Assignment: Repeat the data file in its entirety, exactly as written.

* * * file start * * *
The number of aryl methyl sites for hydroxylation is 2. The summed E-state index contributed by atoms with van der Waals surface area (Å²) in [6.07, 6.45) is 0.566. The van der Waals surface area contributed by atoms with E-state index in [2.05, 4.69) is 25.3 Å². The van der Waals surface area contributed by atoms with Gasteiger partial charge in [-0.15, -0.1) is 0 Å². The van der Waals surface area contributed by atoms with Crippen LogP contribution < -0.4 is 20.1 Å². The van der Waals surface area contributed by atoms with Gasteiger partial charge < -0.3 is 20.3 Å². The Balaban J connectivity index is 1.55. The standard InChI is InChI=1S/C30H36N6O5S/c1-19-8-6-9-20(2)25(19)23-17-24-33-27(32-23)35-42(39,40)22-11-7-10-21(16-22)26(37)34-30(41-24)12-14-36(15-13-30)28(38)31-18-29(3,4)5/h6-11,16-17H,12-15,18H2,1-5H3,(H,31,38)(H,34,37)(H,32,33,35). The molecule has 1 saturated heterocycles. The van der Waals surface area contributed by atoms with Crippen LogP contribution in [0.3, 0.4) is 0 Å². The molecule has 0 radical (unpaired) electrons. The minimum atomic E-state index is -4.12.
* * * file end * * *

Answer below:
The number of aryl methyl sites for hydroxylation is 2. The summed E-state index contributed by atoms with van der Waals surface area (Å²) in [6.07, 6.45) is 0.566. The van der Waals surface area contributed by atoms with E-state index in [2.05, 4.69) is 25.3 Å². The van der Waals surface area contributed by atoms with Gasteiger partial charge in [-0.15, -0.1) is 0 Å². The van der Waals surface area contributed by atoms with Crippen LogP contribution < -0.4 is 20.1 Å². The van der Waals surface area contributed by atoms with Gasteiger partial charge < -0.3 is 20.3 Å². The Balaban J connectivity index is 1.55. The standard InChI is InChI=1S/C30H36N6O5S/c1-19-8-6-9-20(2)25(19)23-17-24-33-27(32-23)35-42(39,40)22-11-7-10-21(16-22)26(37)34-30(41-24)12-14-36(15-13-30)28(38)31-18-29(3,4)5/h6-11,16-17H,12-15,18H2,1-5H3,(H,31,38)(H,34,37)(H,32,33,35). The molecule has 1 saturated heterocycles. The van der Waals surface area contributed by atoms with Crippen LogP contribution in [0.3, 0.4) is 0 Å². The molecule has 0 radical (unpaired) electrons. The minimum atomic E-state index is -4.12.